It’s a new game for young learners

Bethlehem’s tennis clinics upgraded through grant

Bethlehem youth tennis Instructor Dan Creamo teaches a beginner class filled with students in grades from kindergarten to second grade.

Bethlehem youth tennis Instructor Dan Creamo teaches a beginner class filled with students in grades from kindergarten to second grade. Photo by Marcy Velte.

— The funds also allowed one of the tennis courts to be relined, turning it into two smaller courts for “a greater success rate success rate when playing the game.”


Students try their best to hit the ball over the next using new, lighter equipment purchased through the grant.

Jason Gallo, the Parks and Recreation Department’s assistant administrator, said more funds are available for the town as the tennis clinics grow, so more equipment could be purchased and more clinics could be held. A registration fee is still required for all participants.

Through the grant, the town and all children participating in the clinics also receive a one-year USTA membership. This allows parents to purchase equipment for their children at a discount, obtain free access to training materials and receive a magazine either quarterly or monthly.

“Tennis is a sport that can be played throughout your lifetime,” said Gallo. “Some sports get harder to keep up with as one ages, but once someone learns to play tennis and they develop a love for the game, it can be carried on into your senior years and play forever.”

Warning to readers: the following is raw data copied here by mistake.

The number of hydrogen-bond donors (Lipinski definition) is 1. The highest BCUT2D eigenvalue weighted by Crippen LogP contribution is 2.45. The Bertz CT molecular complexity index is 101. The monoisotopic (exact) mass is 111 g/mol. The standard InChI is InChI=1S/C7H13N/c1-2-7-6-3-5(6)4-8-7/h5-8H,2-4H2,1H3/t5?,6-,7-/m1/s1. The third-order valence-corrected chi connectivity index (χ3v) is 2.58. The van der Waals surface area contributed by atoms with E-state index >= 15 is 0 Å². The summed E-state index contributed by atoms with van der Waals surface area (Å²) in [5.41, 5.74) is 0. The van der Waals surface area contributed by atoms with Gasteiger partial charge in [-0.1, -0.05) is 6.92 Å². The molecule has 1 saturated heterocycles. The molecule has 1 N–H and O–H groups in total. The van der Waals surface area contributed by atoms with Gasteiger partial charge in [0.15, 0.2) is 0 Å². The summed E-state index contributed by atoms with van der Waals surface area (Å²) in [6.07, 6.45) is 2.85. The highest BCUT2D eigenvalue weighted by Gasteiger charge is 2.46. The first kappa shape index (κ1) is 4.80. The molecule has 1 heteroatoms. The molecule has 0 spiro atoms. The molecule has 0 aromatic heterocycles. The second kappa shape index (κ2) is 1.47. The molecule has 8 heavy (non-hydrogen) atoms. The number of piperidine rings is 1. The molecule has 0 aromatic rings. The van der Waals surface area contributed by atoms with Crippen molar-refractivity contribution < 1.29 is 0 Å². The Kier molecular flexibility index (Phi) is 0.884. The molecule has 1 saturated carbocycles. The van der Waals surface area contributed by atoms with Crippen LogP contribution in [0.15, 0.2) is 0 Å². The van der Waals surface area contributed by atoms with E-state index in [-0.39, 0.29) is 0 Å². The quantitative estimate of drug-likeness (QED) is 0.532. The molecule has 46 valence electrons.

Weatherly Webb said her 7-year-old daughter, Chloe, enjoys the clinic more with the instituted changes. This is Chloe’s second year participating in the clinic and Webb said she thinks the children are more confident during lessons because know they can actually hit the ball to each other over the smaller nets.

“They make it fun for the kids, which is important,” she said.

Kristin Pung’s 4-year-old daughter, Addison, was participating in a tennis clinic for the first time. Pung said she was happy with the program changes, because they conform to USTA standards for young learners. She also liked the new equipment.

“It’s like kids learning to play softball with a wiffle ball bat,” she said. “It makes a difference and helps them learn hand-eye coordination so they aren’t as afraid of the ball in later years. It also gives the younger ones a fighting chance with the children who have participated in the program for a few years more.”

Cremo said the program’s new style of teaching the game depends less on competition and more on having fun, so most children are learning the skills they’ll need in the future without realizing it.

“That’s what makes this special,” he said.

Clinics are two weeks long and run until Aug. 3. Spaces are still available. To learn more, visit the Parks and Recreation website at www.townofbethlehem.org.

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